“Brian Kemp is my friend, a man dedicated to faith, family and the people of Georgia,” Pence said. “I am proud to offer my full support for four more years of Brian Kemp as governor of the great state of Georgia.”
Pence has shown increasing willingness to undercut Trump since Trump savaged the former vice president for certifying the 2020 election results instead of taking legally dubious steps to overturn them. Pence has stood by his actions on Jan. 6, 2021, and he has called on the Republican Party to move on from focusing on the last presidential election, even as Trump continues to litigate it.
Pence has also implicitly criticized Trump over his admiring words about Russian President Vladimir Putin, saying at a Republican National Committee donor retreat this spring that “there is no room in this party for apologists for Putin.”
Pence, who like Trump is weighing a 2024 presidential bid, hinted last November that he planned to back Kemp, when he said at a Republican Governors Association fundraiser that he would be supporting incumbent governors facing primary challenges. And Marc Short, Pence’s former chief of staff, recently signed on with the Kemp campaign as a senior adviser. Short’s role with Kemp was first reported by Axios.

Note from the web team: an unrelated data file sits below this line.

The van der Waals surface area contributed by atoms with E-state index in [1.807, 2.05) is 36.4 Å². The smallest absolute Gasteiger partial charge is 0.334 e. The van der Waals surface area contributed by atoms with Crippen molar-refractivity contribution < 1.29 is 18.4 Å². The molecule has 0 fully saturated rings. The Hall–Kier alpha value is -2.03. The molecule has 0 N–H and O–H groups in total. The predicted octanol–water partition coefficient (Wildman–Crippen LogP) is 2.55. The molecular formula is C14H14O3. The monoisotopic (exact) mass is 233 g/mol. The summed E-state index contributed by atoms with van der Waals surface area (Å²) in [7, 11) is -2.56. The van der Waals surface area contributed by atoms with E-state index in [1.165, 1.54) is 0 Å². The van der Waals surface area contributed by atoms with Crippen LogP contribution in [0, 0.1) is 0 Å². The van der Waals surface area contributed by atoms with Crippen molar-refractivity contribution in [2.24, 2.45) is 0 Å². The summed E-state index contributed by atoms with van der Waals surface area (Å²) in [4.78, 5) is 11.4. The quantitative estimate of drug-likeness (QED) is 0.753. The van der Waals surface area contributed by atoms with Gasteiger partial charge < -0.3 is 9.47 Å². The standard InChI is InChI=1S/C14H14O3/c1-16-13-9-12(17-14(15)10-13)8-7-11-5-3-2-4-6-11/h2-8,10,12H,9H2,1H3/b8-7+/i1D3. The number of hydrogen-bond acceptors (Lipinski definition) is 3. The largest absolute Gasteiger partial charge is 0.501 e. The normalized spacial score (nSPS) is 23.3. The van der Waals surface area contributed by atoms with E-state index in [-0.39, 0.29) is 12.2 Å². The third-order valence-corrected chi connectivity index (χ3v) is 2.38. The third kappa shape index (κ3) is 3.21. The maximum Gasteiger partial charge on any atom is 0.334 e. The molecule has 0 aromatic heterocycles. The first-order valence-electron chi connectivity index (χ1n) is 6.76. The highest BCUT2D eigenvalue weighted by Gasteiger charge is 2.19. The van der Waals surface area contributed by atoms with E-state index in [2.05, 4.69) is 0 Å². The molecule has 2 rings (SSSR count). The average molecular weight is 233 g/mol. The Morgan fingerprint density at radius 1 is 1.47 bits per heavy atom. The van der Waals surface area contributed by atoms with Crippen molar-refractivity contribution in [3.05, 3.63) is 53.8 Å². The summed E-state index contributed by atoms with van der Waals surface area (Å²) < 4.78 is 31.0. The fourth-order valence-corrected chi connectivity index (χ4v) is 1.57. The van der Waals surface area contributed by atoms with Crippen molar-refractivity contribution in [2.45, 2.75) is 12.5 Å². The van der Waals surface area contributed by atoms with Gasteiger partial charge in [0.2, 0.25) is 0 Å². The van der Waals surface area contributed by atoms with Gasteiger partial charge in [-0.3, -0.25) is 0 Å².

The May 23 get-out-the vote rally has been in the works for several weeks, said one person familiar with the planning.
Trump has campaigned and raised money for Perdue, and his political action committee has been funding TV advertisements targeting Kemp. But Kemp is heading into the final days of the primary as the strong favorite, with recent polls showing him with a wide lead over Perdue. Top Republicans are increasingly convinced that Kemp will eclipse 50 percent of the GOP primary vote, which would win him the nomination outright instead of getting pulled into a one-on-one runoff with Perdue.
While Trump has had early success helping endorsed candidates prevail in House and Senate primaries this year, things have looked dicier for him in gubernatorial contests, which are often driven by more idiosyncratic local dynamics.
Trump’s endorsed candidate in the Nebraska governor’s race, Charles Herbster, lost Tuesday’s primary to a rival contender backed by sitting Republican Gov. Pete Ricketts. Trump is also backing a primary challenger to Idaho GOP Gov. Brad Little in next week’s primary, though Little is expected to prevail handily.
View original Post